Can we agree that male hierarchy, gender subordination, or one-sided female submission can lead to abuse more than mutual submission? One-sided submission qualifies as some form of subordination, if you call it “loving leadership” as opposed to self-giving service. Women over the centuries have been subject to abuse at the hands of men. The last thing men need over women is any type of authority. One person wrote to the editor of a newspaper “…it’s been bothering me since 9/11. What’s the difference between the strain of Islam that proscribes gender roles and its counterpart in Christianity that does the same thing, albeit with a different set of prohibitions?”
Words are important. Does the Bible teach husbands are to exercise loving leadership over their wives in marriage as opposed to self-giving love? I have seen a great deal of pain come from the notion that the husband is the spiritual leader of the wife. It is assumed husbands must make the final decision when there is an impasse. Normal conflict resolution skills can be used in any dyad relationship. I have never had a decision in 28 years that required one sex being the final decision-maker always. If we cannot be positive the Bible teaches one-sided submission or mutual submission, shouldn’t we error on the side less prone to abuse?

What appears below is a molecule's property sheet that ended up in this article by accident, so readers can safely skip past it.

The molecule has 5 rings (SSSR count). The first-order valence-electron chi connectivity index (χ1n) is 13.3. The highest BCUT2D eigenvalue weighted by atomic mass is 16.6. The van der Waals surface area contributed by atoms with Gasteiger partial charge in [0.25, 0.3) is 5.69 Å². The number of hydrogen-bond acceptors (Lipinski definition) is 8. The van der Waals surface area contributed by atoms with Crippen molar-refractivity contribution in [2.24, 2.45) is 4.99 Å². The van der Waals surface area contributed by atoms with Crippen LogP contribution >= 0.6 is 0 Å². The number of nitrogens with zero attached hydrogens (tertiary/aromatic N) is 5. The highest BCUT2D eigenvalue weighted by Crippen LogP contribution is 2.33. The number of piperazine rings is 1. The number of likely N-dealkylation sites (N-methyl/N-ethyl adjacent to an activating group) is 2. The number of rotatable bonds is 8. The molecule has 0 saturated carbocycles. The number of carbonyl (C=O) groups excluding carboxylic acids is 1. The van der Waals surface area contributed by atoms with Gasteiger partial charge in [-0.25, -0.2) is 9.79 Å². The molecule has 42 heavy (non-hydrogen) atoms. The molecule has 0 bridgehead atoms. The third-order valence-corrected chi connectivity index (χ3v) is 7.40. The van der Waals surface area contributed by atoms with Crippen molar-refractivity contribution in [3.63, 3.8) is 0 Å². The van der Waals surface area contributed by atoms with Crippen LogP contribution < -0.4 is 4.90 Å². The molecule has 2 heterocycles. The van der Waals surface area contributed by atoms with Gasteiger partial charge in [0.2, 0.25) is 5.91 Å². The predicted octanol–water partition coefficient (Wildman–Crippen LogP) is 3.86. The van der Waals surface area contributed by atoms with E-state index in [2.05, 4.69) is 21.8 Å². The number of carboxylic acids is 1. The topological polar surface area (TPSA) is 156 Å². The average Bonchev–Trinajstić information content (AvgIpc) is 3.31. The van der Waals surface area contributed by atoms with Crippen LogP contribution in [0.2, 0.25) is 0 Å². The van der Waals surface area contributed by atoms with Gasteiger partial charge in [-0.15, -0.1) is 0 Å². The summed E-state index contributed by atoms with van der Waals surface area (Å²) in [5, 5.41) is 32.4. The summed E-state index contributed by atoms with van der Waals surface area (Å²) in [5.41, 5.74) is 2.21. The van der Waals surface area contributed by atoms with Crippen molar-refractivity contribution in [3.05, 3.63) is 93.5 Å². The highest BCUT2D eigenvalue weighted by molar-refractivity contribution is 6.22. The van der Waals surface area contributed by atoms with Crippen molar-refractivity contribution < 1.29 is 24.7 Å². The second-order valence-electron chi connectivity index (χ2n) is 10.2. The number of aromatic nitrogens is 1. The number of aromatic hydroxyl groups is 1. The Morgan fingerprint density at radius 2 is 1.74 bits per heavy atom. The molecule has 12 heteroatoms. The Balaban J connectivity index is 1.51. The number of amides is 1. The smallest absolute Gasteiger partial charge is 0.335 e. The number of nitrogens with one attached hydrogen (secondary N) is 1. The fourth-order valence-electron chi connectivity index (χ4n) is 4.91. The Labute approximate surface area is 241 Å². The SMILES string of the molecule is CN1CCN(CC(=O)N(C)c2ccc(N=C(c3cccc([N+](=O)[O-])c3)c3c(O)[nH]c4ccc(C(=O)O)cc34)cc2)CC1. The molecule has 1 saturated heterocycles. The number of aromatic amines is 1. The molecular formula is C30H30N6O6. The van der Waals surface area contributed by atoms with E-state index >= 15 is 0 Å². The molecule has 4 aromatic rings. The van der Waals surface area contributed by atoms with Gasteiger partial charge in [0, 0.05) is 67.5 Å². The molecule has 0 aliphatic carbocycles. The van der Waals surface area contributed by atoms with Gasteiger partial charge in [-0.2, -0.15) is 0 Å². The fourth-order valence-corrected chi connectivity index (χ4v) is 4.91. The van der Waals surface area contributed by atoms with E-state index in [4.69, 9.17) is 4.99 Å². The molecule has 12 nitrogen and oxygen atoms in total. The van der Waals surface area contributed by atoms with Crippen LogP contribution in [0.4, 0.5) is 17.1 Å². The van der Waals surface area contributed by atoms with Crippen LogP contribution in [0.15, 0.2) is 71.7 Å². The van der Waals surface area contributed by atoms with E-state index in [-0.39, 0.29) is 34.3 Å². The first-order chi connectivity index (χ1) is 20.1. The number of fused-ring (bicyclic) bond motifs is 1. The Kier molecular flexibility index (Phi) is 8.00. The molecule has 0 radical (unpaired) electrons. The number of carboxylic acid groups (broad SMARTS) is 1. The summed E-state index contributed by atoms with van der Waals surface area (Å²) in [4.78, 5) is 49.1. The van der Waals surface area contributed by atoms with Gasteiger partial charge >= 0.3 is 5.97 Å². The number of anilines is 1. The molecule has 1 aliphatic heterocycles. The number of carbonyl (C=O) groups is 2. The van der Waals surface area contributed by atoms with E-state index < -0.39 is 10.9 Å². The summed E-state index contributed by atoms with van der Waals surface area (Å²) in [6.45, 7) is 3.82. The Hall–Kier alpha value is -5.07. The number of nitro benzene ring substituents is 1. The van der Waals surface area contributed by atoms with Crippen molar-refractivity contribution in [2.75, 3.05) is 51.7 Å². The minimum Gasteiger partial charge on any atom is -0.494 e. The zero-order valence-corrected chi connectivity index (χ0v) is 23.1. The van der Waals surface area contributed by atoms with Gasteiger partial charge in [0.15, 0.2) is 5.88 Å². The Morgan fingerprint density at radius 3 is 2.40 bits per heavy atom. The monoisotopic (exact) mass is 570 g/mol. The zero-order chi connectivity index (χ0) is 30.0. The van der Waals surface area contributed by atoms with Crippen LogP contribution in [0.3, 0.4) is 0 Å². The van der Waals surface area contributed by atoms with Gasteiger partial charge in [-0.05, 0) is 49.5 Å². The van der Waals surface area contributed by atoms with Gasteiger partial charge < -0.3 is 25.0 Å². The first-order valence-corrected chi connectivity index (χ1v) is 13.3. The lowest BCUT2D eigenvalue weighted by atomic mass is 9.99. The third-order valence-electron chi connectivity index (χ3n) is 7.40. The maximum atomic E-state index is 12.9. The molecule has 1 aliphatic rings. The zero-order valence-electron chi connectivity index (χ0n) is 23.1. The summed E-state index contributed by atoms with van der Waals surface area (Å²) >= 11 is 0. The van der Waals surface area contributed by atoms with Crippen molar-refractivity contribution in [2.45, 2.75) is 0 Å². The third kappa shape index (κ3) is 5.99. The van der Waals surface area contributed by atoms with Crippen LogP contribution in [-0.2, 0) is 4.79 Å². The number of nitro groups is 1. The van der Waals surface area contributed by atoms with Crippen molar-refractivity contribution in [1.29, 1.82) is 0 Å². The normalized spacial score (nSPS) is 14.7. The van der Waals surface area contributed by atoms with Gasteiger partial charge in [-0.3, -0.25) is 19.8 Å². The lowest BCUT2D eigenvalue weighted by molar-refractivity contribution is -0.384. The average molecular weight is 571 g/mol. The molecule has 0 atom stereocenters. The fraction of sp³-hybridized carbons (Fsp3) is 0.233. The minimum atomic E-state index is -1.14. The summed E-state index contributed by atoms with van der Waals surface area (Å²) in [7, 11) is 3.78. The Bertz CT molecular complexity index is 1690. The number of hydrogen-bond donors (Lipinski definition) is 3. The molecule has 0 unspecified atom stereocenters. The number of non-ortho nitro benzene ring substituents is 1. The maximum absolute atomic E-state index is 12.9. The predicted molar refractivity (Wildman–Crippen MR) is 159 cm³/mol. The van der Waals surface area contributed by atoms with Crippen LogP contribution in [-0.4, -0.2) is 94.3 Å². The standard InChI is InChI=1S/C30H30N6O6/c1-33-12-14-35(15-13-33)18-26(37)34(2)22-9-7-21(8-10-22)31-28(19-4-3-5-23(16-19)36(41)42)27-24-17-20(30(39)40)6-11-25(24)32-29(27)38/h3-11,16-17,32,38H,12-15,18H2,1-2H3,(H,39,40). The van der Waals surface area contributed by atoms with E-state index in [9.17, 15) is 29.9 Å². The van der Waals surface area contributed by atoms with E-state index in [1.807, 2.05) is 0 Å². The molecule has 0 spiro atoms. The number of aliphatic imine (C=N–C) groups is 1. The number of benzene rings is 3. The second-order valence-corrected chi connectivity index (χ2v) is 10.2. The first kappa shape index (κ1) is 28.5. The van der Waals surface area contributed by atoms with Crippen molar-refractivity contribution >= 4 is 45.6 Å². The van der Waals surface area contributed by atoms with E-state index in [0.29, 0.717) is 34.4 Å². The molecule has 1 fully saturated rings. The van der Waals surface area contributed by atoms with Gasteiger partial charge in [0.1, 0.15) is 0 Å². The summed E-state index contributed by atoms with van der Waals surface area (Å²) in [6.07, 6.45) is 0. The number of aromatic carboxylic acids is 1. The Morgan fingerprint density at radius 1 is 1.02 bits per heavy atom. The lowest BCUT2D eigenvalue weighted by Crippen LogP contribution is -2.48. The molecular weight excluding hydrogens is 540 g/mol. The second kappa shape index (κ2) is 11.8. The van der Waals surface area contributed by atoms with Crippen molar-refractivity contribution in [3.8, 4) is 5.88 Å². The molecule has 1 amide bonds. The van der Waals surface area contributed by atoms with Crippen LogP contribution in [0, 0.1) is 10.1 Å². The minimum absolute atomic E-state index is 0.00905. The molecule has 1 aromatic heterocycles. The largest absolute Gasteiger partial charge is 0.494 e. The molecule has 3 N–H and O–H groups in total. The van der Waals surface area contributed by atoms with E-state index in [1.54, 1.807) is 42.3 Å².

Why would God ordained men as leaders when Jesus’ emphasis was never on authority but service? Even Jesus came to serve not be served. [Mt 21: 26-28] When there is debate concerning the interpretation and meaning of the biblical text, we should favor the viewpoint that is less of a stumbling block to Christians and the most satisfying from a relational standpoint for those seeking God. If we are not positive what the correct biblical interpretation is, we should error on the side of liberty.
Ministry is not about women’s rights or equality but a responsibility to use one’s gifts to serve others. Many women are denied the privilege to exercise their spiritual gifts in the church because of one main biblical passage [I Tim. 2:11-15], which is highly debated among evangelical scholars. Women were never referred to as pastors in the Bible but then neither were men. There were plenty of men and women ministers/co-workers. [Rm 16] Gifts were never stated to be gender specific. [Acts 2:17-18, I Cor 12, Rm 12] The priesthood of Christians is for men and women. [I Peter 2] It seems too risky to not empower half the church in their giftedness.